4. Never, under any circumstances order a cappuccino after 11:00am, and most positively never after dinner. Cappucino has milk, and is therefore considered a breakfast food. It is strange to eat breakfast food after dinner. If you simply cannot go without the milk have a macchiato, just a splash of milk to easy the pain.
  5. Never pay more than eighty cents for an espresso. If it costs more switch bars, there is one every three feet so you should be able to find one, and if you can’t find one than switch towns. Coffee is best when it is cheap, strong, and in your own signature style.

Want to drink excellent Italian coffee on your next holiday? Here is a selection of hotels in Italy recommended by Venere‘s users for a breakfast coffee:

Photo mosaic of Italian coffee originally posted by Latente | A pocket full of unexposed film

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About the author

Venere Travel Blog writer fiona lapham

Fiona Lapham is married to an Italian and lives in a small town in Italy just outside of Florence. She has a BA in Anthropology and Writing, and a 2-year degree in culinary arts from The Culinary Institute of Florence. She loves living under the Tuscan sun though she often finds the hilarity, instead of the romance, to be Italy’s most exciting offering.

5 responses to “How to drink Italian coffee”

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  1. mike coyle says:
    March 25th, 2008 at 11:42 am

    Lovely article. I have lived in Italy for more than 2 years and agree with what you say. However, I always choose a cappuccino, that is my signature drink! I know people think I am wierd but it’s enough to tell them that I’m English. Then all is understood.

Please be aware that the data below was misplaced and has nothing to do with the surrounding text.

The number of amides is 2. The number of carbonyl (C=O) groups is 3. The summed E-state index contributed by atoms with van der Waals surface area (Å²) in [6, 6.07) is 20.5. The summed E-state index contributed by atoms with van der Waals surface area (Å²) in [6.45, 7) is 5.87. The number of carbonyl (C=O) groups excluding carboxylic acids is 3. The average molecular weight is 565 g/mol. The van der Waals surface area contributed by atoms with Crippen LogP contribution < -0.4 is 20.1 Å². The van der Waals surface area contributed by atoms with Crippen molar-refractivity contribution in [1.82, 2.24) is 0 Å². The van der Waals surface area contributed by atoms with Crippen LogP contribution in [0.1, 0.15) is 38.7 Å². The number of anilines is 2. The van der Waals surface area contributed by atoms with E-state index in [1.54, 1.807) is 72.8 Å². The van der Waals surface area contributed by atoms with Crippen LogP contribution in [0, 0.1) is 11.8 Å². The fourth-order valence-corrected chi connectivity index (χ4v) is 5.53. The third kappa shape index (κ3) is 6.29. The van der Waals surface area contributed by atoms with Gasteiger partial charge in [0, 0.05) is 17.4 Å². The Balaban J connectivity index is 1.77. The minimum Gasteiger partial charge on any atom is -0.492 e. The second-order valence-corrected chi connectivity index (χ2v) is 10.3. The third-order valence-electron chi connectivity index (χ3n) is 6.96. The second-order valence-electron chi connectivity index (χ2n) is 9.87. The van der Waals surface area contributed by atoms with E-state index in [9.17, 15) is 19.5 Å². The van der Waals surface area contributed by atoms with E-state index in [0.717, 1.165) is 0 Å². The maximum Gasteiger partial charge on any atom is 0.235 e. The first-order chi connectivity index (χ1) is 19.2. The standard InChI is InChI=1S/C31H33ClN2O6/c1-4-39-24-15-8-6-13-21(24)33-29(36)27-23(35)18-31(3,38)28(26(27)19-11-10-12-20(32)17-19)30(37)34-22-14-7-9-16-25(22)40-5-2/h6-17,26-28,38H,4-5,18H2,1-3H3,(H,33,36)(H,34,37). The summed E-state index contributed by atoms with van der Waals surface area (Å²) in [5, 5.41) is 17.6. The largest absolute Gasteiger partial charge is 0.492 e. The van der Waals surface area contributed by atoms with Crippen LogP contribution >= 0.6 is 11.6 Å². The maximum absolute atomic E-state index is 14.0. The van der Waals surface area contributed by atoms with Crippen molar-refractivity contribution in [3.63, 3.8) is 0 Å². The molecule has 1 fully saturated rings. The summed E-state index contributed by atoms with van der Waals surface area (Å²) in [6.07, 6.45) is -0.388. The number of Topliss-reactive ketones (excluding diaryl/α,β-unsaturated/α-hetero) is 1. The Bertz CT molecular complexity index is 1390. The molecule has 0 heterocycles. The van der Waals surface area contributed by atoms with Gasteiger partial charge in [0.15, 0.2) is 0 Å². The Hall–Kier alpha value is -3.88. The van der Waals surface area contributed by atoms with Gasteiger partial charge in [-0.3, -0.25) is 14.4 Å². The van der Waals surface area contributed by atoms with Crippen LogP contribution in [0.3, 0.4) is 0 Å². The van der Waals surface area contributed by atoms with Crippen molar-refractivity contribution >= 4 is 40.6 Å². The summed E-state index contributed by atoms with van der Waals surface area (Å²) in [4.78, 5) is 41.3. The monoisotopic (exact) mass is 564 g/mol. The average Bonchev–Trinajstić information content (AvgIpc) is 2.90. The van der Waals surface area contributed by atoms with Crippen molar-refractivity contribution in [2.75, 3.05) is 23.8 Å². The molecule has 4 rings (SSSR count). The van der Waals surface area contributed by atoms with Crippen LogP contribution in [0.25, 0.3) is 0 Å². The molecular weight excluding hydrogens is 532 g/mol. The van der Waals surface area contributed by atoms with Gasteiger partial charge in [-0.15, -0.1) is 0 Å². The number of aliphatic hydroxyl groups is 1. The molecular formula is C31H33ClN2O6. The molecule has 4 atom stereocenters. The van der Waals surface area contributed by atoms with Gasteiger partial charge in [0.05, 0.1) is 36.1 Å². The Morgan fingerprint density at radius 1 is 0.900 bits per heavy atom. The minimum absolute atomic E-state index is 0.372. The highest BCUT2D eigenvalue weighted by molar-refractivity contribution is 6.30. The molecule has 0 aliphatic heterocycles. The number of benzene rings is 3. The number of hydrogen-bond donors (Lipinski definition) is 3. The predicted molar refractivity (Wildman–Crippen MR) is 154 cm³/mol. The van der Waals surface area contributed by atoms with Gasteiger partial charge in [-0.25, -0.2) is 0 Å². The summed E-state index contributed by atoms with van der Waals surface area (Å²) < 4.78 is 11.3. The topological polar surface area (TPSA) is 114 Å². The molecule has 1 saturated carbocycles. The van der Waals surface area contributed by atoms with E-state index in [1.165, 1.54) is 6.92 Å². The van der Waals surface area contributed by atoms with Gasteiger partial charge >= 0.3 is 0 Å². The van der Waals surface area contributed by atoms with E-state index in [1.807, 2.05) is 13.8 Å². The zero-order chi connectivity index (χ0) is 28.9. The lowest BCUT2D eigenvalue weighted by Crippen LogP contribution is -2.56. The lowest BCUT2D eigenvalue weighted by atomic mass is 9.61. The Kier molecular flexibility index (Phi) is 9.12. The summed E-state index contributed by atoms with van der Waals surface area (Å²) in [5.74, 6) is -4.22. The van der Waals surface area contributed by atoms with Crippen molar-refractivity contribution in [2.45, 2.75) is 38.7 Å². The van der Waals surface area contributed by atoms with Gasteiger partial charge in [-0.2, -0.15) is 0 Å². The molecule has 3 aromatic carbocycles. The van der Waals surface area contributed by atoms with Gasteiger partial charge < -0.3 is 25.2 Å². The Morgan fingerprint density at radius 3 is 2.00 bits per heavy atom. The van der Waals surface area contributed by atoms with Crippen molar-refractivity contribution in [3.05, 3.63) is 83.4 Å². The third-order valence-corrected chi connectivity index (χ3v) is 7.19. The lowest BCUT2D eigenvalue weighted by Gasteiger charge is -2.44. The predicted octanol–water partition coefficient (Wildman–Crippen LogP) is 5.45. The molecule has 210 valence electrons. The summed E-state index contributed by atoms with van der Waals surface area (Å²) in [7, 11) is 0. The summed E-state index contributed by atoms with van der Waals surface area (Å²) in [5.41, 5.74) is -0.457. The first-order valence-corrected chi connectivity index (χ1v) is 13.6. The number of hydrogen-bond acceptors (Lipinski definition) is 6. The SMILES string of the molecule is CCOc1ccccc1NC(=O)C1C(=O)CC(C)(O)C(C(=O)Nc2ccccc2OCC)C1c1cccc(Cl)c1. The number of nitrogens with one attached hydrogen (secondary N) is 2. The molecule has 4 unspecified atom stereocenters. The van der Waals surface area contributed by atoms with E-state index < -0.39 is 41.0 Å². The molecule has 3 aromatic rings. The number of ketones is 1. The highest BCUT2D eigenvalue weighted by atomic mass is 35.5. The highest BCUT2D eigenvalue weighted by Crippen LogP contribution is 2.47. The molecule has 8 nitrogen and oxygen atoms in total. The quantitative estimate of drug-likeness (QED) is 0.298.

2. Cleo says:
    March 26th, 2008 at 10:47 am

    I liked your article very much, Fiona. Maybe someone could write down an article about “How to MAKE Italian coffee at home”…I think it could be very useful for all espresso-lovers!

  3. gabriele says:
    June 19th, 2008 at 4:20 pm

    Very good article Fiona, and I think I can say it because I live in Florence and I work in the coffee world (I’m also the teacher of a coffee school…)
    I want to add that I have noticed how some foreign people find difficult to distinguish between Moka and Espresso machine, they suppose to have the same result with both machine.
    Espresso coffee can just be gotten with an espresso machine, and it is the only one that offer the typical hazelnut-nuance cream. It is impossible get the same cream with the Moka machine. Moka is the system normally used in the Italian houses. The cream with a moka machine can just be gotten shaking fast the very first drops of coffee with sugar, it is strange but it works…

    Anyway there is at least a bar in Florence where you can sip a real filter, American coffee, made with the right blend (100% arabica, medium roast) and with the right machine!

  4. jasmin says:
    March 29th, 2011 at 2:32 am

    wow! i never knew there were so many things to know about drinking coffee in italy. thanks! im planning on going to italy some time and now i wont seem impolite hopefully

  5. Tino says:
    September 6th, 2011 at 1:11 pm

    Thanks for such an interesting article – from someone who loves coffee (especially Italian blends). Whilst in Florence once, I ordered a “caffe” as usual after a meal.
    I notied a group of American tourists on a table near to us who were drinking “Americano” coffee. When the waiter returned with my caffe, I asked him what was an Americano. He didn’t seem very impressed.